It’s been hard to find a replacement for outgoing National Coordinator for Health Information Technology, Dr. David Brailer. An interim replacement already in government service is likely to be named soon. According to Health Data Management:
There are several reasons why it’s been a tough position to fill. First, it’s a political position, which means it requires a candidate with bargaining skills. And it’s likely to last only two years, until the end of President Bush’s term in office. In addition, “the position has to be politically screened,” Brailer noted. “That means there are fewer people interested in doing the job and so a smaller universe of candidates.”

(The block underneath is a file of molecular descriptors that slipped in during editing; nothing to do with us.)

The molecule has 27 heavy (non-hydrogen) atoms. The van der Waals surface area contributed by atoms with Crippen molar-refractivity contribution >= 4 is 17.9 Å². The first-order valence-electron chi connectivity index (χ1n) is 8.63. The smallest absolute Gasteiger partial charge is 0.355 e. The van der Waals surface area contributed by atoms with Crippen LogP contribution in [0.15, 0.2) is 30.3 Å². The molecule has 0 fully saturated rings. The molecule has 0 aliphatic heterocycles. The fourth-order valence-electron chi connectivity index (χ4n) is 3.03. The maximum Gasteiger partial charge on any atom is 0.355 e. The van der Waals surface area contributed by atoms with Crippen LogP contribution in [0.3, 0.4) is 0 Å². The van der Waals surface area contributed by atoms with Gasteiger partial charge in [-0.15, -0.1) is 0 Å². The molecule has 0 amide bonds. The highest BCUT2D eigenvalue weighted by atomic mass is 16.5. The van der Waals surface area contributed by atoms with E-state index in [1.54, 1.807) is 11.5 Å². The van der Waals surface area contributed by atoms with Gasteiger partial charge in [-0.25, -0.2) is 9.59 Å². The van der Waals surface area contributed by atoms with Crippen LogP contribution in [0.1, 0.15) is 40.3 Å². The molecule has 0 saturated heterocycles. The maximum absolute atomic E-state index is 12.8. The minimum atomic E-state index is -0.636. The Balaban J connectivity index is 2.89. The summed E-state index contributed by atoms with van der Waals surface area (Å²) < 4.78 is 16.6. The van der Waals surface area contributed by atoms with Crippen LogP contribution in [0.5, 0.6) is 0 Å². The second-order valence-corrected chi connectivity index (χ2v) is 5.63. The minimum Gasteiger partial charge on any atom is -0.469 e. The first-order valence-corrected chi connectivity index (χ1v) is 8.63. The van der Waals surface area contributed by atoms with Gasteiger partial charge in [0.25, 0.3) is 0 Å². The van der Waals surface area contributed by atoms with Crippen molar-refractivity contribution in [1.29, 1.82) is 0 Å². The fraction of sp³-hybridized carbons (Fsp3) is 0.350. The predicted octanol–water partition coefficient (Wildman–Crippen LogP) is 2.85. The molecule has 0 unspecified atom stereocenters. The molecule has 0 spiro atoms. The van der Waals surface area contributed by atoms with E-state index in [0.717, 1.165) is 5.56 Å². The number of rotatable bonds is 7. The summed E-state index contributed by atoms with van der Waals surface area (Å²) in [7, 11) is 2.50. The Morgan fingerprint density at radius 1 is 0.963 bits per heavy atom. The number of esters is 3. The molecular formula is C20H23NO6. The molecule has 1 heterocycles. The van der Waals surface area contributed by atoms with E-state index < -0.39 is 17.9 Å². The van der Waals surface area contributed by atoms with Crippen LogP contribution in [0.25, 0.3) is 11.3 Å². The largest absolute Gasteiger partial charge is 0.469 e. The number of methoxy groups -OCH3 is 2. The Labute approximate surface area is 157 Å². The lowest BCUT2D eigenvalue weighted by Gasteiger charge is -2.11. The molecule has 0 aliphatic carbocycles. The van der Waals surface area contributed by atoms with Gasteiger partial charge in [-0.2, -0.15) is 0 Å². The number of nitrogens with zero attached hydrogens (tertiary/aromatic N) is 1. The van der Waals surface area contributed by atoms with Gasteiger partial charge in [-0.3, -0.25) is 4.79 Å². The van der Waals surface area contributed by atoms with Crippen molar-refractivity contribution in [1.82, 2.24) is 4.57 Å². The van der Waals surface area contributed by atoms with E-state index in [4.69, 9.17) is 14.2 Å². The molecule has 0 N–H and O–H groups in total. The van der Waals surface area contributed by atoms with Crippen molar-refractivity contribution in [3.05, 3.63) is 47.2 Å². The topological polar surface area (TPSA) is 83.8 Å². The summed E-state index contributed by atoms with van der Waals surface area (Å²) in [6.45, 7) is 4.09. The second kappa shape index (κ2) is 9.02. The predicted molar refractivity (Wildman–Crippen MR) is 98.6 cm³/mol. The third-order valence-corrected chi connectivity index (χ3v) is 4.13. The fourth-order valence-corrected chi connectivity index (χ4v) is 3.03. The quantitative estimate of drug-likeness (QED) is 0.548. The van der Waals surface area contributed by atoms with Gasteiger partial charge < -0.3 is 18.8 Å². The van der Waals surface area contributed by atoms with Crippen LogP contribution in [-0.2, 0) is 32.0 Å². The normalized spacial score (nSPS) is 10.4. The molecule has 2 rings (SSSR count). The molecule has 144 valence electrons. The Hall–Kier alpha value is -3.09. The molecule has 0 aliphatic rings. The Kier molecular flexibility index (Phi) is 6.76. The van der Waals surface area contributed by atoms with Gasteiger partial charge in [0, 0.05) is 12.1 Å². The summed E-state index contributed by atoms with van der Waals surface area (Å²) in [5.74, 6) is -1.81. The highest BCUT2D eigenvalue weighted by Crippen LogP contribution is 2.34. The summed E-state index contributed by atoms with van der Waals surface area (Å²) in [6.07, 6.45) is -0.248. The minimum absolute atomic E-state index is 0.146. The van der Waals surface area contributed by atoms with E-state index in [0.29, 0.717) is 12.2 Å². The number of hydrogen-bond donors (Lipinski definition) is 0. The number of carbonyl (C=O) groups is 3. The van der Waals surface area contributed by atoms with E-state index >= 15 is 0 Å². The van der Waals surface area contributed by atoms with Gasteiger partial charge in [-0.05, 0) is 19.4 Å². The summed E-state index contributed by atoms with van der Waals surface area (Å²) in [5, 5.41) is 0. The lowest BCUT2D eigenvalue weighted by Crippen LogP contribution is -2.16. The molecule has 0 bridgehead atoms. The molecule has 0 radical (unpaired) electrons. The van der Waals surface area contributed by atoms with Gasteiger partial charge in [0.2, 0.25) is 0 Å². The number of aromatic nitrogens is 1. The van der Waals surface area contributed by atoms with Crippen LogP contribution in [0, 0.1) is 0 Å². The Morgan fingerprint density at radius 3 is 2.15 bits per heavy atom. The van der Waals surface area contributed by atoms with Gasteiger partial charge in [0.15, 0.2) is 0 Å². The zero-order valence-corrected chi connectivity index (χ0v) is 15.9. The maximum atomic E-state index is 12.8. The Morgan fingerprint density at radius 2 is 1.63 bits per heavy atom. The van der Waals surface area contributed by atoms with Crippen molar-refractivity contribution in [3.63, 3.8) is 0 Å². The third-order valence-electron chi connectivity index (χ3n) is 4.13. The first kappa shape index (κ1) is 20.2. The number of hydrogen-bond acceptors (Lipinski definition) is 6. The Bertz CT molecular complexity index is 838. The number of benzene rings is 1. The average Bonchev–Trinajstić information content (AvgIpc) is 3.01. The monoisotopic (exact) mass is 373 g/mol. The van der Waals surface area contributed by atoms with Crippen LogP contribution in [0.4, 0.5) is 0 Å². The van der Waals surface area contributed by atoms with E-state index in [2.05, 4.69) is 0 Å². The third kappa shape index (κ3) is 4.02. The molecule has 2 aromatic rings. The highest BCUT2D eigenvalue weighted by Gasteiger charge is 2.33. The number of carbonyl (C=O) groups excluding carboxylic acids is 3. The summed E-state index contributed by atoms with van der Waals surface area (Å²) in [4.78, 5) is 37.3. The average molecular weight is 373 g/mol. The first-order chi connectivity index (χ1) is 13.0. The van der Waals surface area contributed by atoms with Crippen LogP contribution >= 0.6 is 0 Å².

Here’s what the unofficial job description would look like:
Cheerleader wanted! Must be excited about heading a department with no authority and a small, shrinking budget. Must toe the Bush Administration line. Low pay, long hours, heavy travel, no chance of advancement. Must have an MD and be an expert in technology.
A major issue complicating the search is the idea that the candidate needs to be a physician. All the people I’ve heard about being approached have been docs. It would make sense to me to open up the search to health care IT experts more broadly. The only real advantage of the MD is the credibility it brings in dealing with physicians. That can be challenging for a non-doc, but it’s a challenge that is surmounted regularly in the private sector.